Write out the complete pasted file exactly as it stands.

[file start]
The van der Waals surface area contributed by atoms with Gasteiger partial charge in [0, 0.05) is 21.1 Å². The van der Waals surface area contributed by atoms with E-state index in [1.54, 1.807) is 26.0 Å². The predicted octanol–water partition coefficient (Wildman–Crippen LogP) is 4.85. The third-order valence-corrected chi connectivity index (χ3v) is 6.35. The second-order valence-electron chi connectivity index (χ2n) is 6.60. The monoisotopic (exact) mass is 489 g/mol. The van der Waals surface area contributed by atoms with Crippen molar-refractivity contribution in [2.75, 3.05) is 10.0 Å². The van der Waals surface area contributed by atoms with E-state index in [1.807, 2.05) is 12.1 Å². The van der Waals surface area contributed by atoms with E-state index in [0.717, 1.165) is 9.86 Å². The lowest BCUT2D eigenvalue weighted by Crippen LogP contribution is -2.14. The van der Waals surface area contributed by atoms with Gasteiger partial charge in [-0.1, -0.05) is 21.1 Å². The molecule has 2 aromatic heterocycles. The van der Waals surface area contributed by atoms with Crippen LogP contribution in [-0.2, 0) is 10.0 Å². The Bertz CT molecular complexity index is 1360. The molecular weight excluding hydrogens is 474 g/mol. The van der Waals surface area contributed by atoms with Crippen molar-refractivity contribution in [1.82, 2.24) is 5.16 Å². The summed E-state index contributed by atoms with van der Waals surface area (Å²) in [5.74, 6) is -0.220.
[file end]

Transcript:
The van der Waals surface area contributed by atoms with Gasteiger partial charge in [0, 0.05) is 21.1 Å². The van der Waals surface area contributed by atoms with E-state index in [1.54, 1.807) is 26.0 Å². The predicted octanol–water partition coefficient (Wildman–Crippen LogP) is 4.85. The third-order valence-corrected chi connectivity index (χ3v) is 6.35. The second-order valence-electron chi connectivity index (χ2n) is 6.60. The monoisotopic (exact) mass is 489 g/mol. The van der Waals surface area contributed by atoms with Crippen molar-refractivity contribution in [2.75, 3.05) is 10.0 Å². The van der Waals surface area contributed by atoms with E-state index in [1.807, 2.05) is 12.1 Å². The van der Waals surface area contributed by atoms with E-state index in [0.717, 1.165) is 9.86 Å². The lowest BCUT2D eigenvalue weighted by Crippen LogP contribution is -2.14. The van der Waals surface area contributed by atoms with Gasteiger partial charge in [-0.1, -0.05) is 21.1 Å². The molecule has 2 aromatic heterocycles. The van der Waals surface area contributed by atoms with Crippen LogP contribution in [-0.2, 0) is 10.0 Å². The Bertz CT molecular complexity index is 1360. The molecular weight excluding hydrogens is 474 g/mol. The van der Waals surface area contributed by atoms with Crippen molar-refractivity contribution in [1.82, 2.24) is 5.16 Å². The summed E-state index contributed by atoms with van der Waals surface area (Å²) in [5.74, 6) is -0.220.